(This is a personal blog. Views expressed are the author’s own. The Quint neither endorses nor is responsible for them.)
Amid the raging debate in India on the impact of economic growth on employment generation, it is pertinent to raise two questions. One, whether joblessness aggravated social unrest and economic imbalance, and two, whether there are no jobs, or job-seekers lack the skills and qualifications needed to for specific jobs?
The answer is a combination of both. However, there is little doubt that persistent unemployment has led to a rising sense of despair, disaffection, despondency among the diverse younger generation across the country. The situation is best reflected in the words of British historian Thomas Carlyle, “A man willing to work, and unable to find work, is perhaps the saddest sight that fortune’s inequality exhibits under this sun.”
Projected Figure of Unemployed Indians by 2019
The Centre for Monitoring the Indian Economy (CMIE) found that there are about 31 million unemployed youth in India as of February 2018. According to the Organisation of Economic Cooperation and Development (OECD) survey findings, more than 30 percent of Indians in the 15 to 29 years age group are neither in employment nor in education and training.
Even the International Labour Organisation (ILO) report ‘World Employment and Social Outlook Trend – 2018’ projected that the number of unemployed persons in India is expected to rise from 18.6 million in 2018 to 18.9 million by 2019, making it the home of 10 percent of the world's jobless people.
The intriguing data further shifts from dismal to gloomy as reportedly, more than 50 lakh students graduate per year with very few fit to be employed, and more than 50 percent of Indian graduates unemployable.
Thus, the collective reflection of all this data displays little or no strategic vision for reducing unemployment. Put differently, it demonstrates the consequences of past inaction or inadequate quality interventions, or both.
Why Govt Schemes Haven’t Helped
To compound the issue, what is truly baffling is the idea of ‘gainful employment’ for 460 million Indian workers that focuses on improved quality of work and the income derived from it.
Boosting the employment status of young adults and helping employers meet labour force demands, are complementary goals. Drawing up strategies to realise them requires divergent thinking, critical evaluation, introspection and clarity. To improve outcomes both for young adults and businesses, the stakeholders like the government, employers and educational institutions need to shore up and make changes on both the supply and demand sides of the labour market.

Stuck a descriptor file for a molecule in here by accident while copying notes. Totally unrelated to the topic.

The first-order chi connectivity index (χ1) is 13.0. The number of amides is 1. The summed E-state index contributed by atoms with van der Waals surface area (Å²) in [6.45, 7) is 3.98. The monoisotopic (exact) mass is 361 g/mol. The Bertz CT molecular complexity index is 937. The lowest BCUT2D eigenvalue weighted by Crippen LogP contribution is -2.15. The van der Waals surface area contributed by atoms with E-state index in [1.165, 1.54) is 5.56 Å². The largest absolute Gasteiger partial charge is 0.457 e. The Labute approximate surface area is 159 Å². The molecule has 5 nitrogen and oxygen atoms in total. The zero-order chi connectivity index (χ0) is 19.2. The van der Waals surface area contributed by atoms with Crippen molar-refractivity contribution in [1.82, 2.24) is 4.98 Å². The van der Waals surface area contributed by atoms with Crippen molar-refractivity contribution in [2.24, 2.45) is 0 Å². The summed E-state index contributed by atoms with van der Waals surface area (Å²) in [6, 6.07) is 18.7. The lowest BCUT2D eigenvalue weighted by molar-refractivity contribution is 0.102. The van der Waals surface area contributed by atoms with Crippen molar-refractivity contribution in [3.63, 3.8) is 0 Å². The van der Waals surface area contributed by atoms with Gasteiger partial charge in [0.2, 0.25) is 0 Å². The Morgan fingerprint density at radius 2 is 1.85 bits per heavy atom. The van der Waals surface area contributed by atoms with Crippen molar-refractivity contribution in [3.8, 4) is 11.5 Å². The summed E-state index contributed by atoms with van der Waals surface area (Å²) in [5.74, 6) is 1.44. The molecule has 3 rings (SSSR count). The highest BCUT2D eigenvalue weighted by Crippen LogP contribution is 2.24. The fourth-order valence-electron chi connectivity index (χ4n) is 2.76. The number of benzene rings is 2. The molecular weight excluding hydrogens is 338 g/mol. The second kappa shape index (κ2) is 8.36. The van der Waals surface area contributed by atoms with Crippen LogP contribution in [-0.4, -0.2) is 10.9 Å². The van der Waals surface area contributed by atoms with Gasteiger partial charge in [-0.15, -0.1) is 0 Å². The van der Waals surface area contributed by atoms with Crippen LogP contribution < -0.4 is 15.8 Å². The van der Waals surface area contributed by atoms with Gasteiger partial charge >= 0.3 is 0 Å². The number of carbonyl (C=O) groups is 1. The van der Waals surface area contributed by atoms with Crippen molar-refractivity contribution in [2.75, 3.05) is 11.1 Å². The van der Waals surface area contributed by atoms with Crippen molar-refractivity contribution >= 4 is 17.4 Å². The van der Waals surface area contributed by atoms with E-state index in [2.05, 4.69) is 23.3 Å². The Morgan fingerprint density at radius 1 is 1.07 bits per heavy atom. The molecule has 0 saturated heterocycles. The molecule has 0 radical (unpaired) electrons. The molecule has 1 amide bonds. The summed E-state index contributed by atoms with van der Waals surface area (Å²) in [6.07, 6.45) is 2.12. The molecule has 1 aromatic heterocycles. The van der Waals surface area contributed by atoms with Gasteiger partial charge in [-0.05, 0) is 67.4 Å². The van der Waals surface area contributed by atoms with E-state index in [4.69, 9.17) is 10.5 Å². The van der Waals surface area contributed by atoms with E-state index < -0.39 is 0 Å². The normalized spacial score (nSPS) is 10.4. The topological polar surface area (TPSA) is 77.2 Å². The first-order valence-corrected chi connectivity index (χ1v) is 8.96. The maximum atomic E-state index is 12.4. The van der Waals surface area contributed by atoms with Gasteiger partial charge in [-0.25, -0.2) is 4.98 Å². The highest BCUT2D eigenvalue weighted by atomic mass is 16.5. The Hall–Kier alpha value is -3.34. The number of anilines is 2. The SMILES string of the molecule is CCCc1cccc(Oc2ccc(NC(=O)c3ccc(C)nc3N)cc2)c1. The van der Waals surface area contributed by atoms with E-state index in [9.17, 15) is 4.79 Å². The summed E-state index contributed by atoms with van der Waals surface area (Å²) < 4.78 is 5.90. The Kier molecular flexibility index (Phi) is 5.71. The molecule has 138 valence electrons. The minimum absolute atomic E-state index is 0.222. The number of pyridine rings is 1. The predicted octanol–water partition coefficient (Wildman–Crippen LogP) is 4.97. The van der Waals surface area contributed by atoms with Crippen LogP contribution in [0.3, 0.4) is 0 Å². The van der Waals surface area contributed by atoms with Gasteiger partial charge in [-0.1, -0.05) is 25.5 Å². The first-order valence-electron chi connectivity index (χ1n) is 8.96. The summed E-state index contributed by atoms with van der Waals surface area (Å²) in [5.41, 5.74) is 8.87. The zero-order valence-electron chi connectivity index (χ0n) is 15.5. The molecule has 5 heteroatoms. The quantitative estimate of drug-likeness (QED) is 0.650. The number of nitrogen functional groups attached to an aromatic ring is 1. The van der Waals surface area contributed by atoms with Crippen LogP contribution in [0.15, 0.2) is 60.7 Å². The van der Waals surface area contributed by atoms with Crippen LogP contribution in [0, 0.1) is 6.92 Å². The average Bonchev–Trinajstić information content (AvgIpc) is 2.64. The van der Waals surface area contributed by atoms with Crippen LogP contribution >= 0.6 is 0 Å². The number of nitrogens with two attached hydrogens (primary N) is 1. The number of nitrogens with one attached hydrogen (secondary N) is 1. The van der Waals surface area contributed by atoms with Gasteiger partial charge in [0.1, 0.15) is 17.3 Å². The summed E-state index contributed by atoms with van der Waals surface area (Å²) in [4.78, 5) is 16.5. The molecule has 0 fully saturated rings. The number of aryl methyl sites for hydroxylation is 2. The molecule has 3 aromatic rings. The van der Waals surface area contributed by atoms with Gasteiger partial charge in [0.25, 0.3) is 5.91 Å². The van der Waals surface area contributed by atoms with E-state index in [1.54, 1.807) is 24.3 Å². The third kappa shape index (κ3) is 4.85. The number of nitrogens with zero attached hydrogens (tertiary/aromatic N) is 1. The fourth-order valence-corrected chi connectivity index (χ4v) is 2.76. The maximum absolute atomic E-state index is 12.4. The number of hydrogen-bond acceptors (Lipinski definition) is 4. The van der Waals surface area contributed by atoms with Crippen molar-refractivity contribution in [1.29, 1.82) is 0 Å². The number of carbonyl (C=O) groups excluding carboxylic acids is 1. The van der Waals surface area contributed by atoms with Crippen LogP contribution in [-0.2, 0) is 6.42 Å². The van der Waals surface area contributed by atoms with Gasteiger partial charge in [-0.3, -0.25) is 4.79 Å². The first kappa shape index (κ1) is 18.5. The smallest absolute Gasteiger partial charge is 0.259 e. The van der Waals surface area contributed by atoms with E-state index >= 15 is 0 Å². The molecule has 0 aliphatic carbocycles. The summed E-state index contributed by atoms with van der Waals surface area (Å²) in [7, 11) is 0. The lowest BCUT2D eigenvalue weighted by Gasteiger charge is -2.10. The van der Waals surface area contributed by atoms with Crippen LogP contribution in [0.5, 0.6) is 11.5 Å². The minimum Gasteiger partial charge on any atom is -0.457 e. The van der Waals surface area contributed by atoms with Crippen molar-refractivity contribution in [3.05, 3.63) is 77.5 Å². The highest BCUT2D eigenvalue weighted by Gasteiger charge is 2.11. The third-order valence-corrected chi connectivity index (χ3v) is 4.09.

Government schemes like ‘Skill India’, ‘Make in India’, ‘Prime Minister's Employment Generation Programme’ (PMGEP), ‘Pradhan Mantri Rojgar Protsahan Yojana’, and ‘Pradhan Mantri Kaushal Vikas Yojana’ aimed at more fulfilling, more rewarding, and more productive work for our workforce, are significant, but there have been no green shoots yet. And it’s worrisome as apparently 90 percent of India’s labour force – primarily low-skilled or unskilled – are employed in the nation’s informal economy. Worrisome still is the UNESCO report stating that India will achieve universal primary education by 2050, universal lower secondary education in 2060, and universal upper secondary education in 2085.
60 million children in India receive little or no formal education, and the country has over 11.1 million out-of-school students in the lower secondary level – the highest in the world.
Thus, it’s all the more important to go for concerted efforts to deal with the country’s low-skill intensity and low-education attainment, to make a skill-scarce pool productive.
The Way Forward
Given the urgency of the situation, here is what we can do:
- Government’s unwavering commitment towards resolving employment crisis, and drawn up polices. For example, it’s primarily due to Singapore’s longest-serving Prime Minister Lee Kuan Yew’s commitment that the country has just 2 percent unemployment and holds the 3rd position in the global education league.
- Developing strategies for accountability-based project implementation. Experts and faculty members from eminent institutions can be roped in for a time-bound audit of project implementation.
- Youth involvement — government may consider having ‘Children’s Parliament’ like the one in Bhutan. The ‘Children’s Parliament’ doesn’t have a prime minister and parties. The members submit the proceedings of the parliament to the Speaker of the National Assembly, the Prime Minister, and the Opposition leaders and other senior officials. It would allow children the opportunity to voice their ideas, thoughts and feelings, so that their concerns can be heard and included in our social and political landscape.
- If ‘Skill India’ is to turn into a significant initiative, there must be an ecosystem in place connecting learning institutions, teachers and trainers, industries and policy makers.
- On the innovation front, we can think of taking a cue from other countries. For instance, ‘Philadelphia School of Circus Arts’, a professional training school for circus artists in Philadelphia, US launched last year. We could similarly create institutions and put in place training programmes for entertainers and artistes in our country.
These are only some ways in which we can help alleviate India’s unemployment problem.
(The author is Former General Manager, International Centre Goa & Dy General Manager, India International Centre, New Delhi.)
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